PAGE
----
The Lincoln Lawyer

25 Apr

Title: The Lincoln Lawyer
Brad Furman
Writer: John Romano, based on the novel by Michael Connelly
Matthew McConaughey, Marisa Tomei, Ryan Phillippe, Josh Lucas, John Leguizamo, Michael Peña, Bob Gunton, Bryan Cranston, William H. Macy
MPAA Rating:
R, some violence, sexual content and language
118 min
Major Awards:

IMDb Rating:
Rotten Tomatoes:

My dad gave me The Lincoln Lawyer to read in early 2007 if I remember correctly. He was a fan of Michael Connelly’s novels and even though he knew I wasn’t a particular fan of best-selling crime genre thought I might like this one. And he was right, the novel went by really fast and I thought it was quite entertaining, and after that I got into some of his other books and found that they, especially those with Connelly’s mainstay Harry Bosch as a protagonist, were pretty okay as well.

So four years later after I read the novel, and six after it was originally published, we get the film adaptation of The Lincoln Lawyer. And I was originally worried because Matthew McConaughey had landed the lead role of Mickey Haller, and even though I thought Mr. McConaughey was a pretty slick guy who had been dependable on rom-coms like How to Lose a Guy in 10 Days I didn’t necessarily consider him a good actor.

But then I saw the film, and found out that this was a role that needed Mr. McConaughey to turn up the charm quite a bit, which is something he’s really good at, so he was actually pretty superb in the role, which is probably the best performance he’s given in his career. And that’s not to say that this is a film that goes by just on the charm of its star, because the people that are lined up to star alongside Mr. McConaughey are all seriously great actors, from Marisa Tomei to Bryan Cranston to William H. Macy, the supporting cast here is stacked up with some really awesome names that elevate this one considerably.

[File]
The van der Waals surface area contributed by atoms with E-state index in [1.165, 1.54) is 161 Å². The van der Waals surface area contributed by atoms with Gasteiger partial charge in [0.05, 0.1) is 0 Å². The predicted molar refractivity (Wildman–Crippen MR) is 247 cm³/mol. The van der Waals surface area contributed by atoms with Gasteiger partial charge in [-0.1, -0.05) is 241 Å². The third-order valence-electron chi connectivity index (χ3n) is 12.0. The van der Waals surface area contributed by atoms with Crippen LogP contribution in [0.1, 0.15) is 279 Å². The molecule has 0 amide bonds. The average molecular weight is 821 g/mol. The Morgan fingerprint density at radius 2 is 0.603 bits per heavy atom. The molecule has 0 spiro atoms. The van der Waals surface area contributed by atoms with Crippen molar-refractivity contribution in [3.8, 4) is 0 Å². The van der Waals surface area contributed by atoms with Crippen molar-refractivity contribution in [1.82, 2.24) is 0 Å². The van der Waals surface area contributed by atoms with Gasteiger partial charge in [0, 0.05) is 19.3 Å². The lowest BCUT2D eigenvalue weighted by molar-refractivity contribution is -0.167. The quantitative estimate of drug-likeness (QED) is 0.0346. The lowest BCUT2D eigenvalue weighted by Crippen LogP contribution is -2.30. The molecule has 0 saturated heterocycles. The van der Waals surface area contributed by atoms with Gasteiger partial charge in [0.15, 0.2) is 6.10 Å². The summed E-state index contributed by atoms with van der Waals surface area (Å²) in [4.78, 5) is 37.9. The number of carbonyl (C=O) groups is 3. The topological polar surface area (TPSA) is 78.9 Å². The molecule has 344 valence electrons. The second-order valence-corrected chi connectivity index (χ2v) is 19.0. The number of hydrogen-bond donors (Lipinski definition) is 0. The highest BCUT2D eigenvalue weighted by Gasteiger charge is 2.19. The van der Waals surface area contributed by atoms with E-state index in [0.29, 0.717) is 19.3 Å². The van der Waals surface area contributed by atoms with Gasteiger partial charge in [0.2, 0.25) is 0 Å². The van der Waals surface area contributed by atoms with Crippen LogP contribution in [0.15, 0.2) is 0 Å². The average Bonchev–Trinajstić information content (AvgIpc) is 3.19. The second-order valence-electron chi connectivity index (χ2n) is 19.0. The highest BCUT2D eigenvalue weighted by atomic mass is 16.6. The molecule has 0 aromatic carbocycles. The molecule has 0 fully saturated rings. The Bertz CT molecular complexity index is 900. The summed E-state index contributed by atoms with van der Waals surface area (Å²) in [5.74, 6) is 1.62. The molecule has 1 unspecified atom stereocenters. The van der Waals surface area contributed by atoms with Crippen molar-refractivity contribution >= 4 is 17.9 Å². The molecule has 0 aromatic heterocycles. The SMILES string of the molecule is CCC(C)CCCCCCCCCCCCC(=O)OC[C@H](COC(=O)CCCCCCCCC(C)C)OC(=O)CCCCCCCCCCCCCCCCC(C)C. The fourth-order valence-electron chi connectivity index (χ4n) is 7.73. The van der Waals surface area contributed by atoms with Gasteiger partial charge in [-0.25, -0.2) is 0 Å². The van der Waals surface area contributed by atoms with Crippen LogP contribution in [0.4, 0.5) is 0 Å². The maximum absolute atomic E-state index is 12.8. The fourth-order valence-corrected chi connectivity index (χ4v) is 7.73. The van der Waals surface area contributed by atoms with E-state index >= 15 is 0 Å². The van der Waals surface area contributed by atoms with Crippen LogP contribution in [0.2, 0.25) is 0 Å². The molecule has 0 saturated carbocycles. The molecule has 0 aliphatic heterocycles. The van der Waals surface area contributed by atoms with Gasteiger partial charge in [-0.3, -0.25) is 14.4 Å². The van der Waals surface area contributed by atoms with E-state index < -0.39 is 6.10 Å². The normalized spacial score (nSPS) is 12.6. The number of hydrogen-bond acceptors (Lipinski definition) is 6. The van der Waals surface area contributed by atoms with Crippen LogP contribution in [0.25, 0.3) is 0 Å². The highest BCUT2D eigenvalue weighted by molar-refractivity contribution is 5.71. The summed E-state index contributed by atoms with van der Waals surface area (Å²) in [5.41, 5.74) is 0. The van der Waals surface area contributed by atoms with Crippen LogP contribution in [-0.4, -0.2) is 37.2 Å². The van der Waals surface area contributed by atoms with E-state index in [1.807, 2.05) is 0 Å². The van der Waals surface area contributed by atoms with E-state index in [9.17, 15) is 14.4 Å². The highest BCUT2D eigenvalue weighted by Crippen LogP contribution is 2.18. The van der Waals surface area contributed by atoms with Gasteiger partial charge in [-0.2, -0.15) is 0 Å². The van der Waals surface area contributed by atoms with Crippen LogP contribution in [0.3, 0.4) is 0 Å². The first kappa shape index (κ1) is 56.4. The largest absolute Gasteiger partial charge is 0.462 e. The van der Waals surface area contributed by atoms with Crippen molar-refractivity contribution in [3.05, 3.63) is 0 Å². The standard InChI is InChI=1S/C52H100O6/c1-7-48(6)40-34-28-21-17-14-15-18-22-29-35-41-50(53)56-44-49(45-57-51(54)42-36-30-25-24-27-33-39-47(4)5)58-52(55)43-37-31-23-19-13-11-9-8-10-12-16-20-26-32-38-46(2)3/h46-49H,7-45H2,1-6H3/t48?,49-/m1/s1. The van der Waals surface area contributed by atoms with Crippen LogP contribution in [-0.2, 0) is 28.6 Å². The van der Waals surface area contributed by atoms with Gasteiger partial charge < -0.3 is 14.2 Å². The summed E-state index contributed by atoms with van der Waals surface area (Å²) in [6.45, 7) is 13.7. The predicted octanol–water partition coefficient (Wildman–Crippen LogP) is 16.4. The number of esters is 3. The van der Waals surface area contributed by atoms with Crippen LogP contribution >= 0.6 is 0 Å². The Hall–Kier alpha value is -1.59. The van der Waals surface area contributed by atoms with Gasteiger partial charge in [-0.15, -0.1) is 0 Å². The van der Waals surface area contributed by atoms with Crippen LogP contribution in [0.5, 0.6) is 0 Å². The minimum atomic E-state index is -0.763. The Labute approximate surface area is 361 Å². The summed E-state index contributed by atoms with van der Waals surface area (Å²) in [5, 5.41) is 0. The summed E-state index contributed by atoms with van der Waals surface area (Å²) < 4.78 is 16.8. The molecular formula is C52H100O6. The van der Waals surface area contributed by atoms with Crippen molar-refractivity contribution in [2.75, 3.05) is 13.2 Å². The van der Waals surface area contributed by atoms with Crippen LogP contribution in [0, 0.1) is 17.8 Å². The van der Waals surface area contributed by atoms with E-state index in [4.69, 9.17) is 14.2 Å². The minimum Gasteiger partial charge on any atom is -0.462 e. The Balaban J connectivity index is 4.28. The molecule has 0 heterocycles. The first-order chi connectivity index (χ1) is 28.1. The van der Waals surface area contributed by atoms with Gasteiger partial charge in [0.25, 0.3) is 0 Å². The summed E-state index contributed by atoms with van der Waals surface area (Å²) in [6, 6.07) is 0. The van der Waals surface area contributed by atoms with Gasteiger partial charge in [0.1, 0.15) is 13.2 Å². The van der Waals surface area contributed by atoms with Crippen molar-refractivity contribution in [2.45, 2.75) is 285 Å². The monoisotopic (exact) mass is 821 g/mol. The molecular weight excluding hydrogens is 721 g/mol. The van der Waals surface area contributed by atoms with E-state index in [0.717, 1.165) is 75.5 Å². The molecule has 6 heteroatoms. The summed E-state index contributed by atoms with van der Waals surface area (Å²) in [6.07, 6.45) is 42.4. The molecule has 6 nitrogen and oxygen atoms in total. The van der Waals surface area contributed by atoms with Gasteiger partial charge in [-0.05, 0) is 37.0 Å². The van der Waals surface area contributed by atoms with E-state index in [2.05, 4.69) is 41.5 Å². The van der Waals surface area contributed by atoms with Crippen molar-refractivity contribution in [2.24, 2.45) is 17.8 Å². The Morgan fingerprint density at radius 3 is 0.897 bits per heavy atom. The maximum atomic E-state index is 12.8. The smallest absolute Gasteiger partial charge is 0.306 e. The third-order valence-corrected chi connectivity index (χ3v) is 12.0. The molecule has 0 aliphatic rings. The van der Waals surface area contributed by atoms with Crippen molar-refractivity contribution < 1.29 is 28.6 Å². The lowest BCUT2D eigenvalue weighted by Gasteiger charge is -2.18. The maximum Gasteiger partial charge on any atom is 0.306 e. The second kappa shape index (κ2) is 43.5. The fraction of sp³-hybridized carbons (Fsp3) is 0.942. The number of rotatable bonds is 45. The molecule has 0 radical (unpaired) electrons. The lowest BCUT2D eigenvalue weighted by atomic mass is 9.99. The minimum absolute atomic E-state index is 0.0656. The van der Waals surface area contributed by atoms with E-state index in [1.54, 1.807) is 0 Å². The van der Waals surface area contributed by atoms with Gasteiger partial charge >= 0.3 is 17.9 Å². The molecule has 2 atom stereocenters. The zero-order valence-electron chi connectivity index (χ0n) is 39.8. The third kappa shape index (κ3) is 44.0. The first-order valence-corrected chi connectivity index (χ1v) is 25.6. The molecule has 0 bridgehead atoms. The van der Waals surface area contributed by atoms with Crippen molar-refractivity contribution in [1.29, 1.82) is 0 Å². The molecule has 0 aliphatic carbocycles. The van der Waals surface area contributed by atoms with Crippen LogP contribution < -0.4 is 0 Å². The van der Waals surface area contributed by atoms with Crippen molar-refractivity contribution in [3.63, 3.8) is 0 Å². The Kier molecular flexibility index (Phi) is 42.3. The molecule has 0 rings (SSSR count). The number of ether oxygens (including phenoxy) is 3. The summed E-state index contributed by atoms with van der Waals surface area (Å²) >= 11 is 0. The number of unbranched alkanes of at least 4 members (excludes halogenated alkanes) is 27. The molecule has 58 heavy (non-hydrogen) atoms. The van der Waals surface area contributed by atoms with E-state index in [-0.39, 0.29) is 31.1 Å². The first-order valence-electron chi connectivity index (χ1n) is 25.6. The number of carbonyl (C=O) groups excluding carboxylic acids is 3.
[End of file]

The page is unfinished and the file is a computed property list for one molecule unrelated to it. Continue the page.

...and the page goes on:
And that’s really what The Lincoln Lawyer has going for it that makes it so damn entertaining, a charming star to carry it along and a rock solid cast of supporting players. Because, other than that, it’s not like this one deviates all that much from the courtroom-thiller formula we are all so familiar with by now, but because the cast is so good it doesn’t feel formulaic at all, but instead behaves much like the novels it’s based on did when I read it, it goes by really fast and is real good entertainment from beginning to end.

This is what I talk about when I say a Hollywood commercial film is good, a true surprise that while coming with a studio budget and a string of recognizable faces still managed to be stylish, entertaining and quite clever as well, which is something that in today’s mainstream film world is easier said than done.

I mean, as I said, this is still pretty formulaic, your typical who-did-it courtroom drama that plays out at least once a night in a network TV show. The thing is that this one abandons all the cheap gimmicks and is just a really solid film that doesn’t assume it’s great, but rather approaches its audience much like the sort of novel its source material was, one that you’ll buy at the airport and devour on the plane, the sort of entertainment that doesn’t have ambitions of grandeur, that won’t have you overthinking it, but rather one that you’ll have no trouble keeping up with, I really wouldn’t mind if this became a franchise and we got to hear Mr. McConaughey’s southern drawl as Mickey Haller once every couple of years.